CIA made satire into dirty bomb plot: report
'How to Build an H-Bomb' was a joke, but apparently helped buttress CIA case
A British citizen held at Guantanamo Bay who the Pentagon accused of plotting to build a dirty bomb had actually been reading a satirical article posted on the web, according to a British newspaper report.
Binyam Mohamed, an Ethiopan janitor who was seeking asylum in Britain, allegedly admitted to browsing a story that instructs readers how to building a nuclear bomb. Trouble is, that story was apparently a joke.
Mohamed says that he made the admission -- and others relating to purported terrorism -- after being beaten, hung by his wrists for a week, having a gun held to his head, and held in a dungeon-like cell at the US prison at Guantanamo Bay.
A British newspaper reported Sunday that the "offending article," "How to Build An H-Bomb," was actually published in Seven Days magazine and re-posted on other websites.
"Written by Barbara Ehrenreich, the publication’s food editor, Rolling Stone journalist Peter Biskind and scientist Michio Kaku, it claims that a nuclear weapon can be made ‘using a bicycle pump’ and with liquid uranium ‘poured into a bucket and swung round,'" the Daily Mail wrote Sunday.
"We can reveal that the story which apparently led to Mohamed’s ordeal could not possibly have been used by a terrorist to build a nuclear weapon," the paper added. "The satirical article, published in Seven Days magazine, says its authors were given ‘three days to cook up a workable H-bomb. They did and we have decided to share their culinary secrets with you.’
"Not that Seven Days supports nuclear terrorism," it adds. "We don’t. We would prefer to die from familiar poisons like low-level radiation, microwaves, DDT or food dyes, rather than unexpectedly, say as hostage to a Latvian nationalists brandishing a home-made bomb.'"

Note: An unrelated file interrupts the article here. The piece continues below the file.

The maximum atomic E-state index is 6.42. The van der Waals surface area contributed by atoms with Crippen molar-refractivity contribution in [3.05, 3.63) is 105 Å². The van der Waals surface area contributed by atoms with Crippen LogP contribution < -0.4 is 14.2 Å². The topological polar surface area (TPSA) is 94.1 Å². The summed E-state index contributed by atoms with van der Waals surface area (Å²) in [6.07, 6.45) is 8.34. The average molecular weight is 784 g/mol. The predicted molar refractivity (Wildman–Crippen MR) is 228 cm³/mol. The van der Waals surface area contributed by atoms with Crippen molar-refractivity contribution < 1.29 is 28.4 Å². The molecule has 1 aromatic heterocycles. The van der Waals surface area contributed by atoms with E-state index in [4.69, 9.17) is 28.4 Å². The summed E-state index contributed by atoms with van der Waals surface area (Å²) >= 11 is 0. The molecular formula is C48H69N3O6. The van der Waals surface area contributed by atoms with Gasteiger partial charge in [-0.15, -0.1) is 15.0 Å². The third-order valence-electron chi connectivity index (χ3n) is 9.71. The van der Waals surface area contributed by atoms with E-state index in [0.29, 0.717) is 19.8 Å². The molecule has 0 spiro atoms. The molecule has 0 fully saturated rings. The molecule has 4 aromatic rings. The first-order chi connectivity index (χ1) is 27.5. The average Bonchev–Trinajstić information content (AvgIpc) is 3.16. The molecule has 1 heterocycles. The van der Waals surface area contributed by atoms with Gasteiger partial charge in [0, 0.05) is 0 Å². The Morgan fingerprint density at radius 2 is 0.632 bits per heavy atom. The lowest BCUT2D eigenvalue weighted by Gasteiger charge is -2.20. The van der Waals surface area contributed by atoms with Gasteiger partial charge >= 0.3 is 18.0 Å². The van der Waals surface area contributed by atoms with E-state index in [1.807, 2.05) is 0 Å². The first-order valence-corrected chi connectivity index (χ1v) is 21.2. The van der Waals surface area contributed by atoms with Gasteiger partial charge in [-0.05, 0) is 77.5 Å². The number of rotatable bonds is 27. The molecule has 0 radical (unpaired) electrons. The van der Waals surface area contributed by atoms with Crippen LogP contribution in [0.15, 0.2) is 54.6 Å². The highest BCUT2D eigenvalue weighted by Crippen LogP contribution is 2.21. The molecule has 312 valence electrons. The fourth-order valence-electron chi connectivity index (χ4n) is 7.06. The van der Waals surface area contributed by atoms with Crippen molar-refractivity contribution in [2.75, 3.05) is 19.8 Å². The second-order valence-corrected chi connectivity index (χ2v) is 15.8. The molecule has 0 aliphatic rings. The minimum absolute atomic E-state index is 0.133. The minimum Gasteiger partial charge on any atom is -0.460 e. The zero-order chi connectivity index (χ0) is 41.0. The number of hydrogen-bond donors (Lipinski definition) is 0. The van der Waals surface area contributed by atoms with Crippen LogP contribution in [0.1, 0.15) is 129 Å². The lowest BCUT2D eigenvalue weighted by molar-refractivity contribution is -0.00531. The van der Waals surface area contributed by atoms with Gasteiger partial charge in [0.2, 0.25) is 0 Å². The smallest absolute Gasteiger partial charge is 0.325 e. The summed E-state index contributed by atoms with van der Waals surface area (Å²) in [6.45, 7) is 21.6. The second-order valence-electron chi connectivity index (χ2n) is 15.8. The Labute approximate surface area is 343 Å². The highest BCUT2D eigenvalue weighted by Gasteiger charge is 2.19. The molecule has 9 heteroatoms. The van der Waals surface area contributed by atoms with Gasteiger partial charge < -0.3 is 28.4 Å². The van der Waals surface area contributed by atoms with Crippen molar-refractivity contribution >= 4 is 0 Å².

The CIA decided that despite its humorous intentions, the reading of the piece was enough to accuse the 30-year-old janitor of plotting a dirty bomb attack, Mohamed's lawyer said. Mohamed was also accused of being trained at an Al Qaeda paramilitary camp in Afghanistan; his lawyer says he visited Afghanistan to see the Muslim world for himself.
"Unclassified evidence corroborates Binyam’s claims that he was threatened – at the time the White House was obsessed by the idea terrorists had access to nuclear materials," said Mohamed's lawyer, Clive Stafford Smith. "Binyam said that he told them about a website he had once seen on the internet called How To Build An H-Bomb. He said that this was a joke but they thought it might be serious.
"I am speculating but I think this news was sent up the line to the White House, which is when the paranoia kicked in," Stafford Smith added. "This is how they made their huge mistake, thinking he was a major terrorist as opposed to a London janitor."
Mohamed was subject not simply to apparent torture but also to the Bush Administration's extraordinary rendition program, in which terrorist suspects are kidnapped and put on private jets, then dropped in third-party countries that condone torture.
The charges of a dirty-bomb plot were later dropped -- just as they were against US citizen Jose Padilla, who was held in a military brig without charges for several years. Padilla was later convicted of other terror charges.
"The Foreign Secretary is refusing to release classified documents relating to Mohamed’s detention," the Mail added. "Last week, the High Court ruled that the 42 intelligence papers must remain secret. However, the judges insisted they had no choice because the Government had informed them of a ‘threat’ by the US to withdraw all intelligence co-operation with Britain if the papers were published by the court."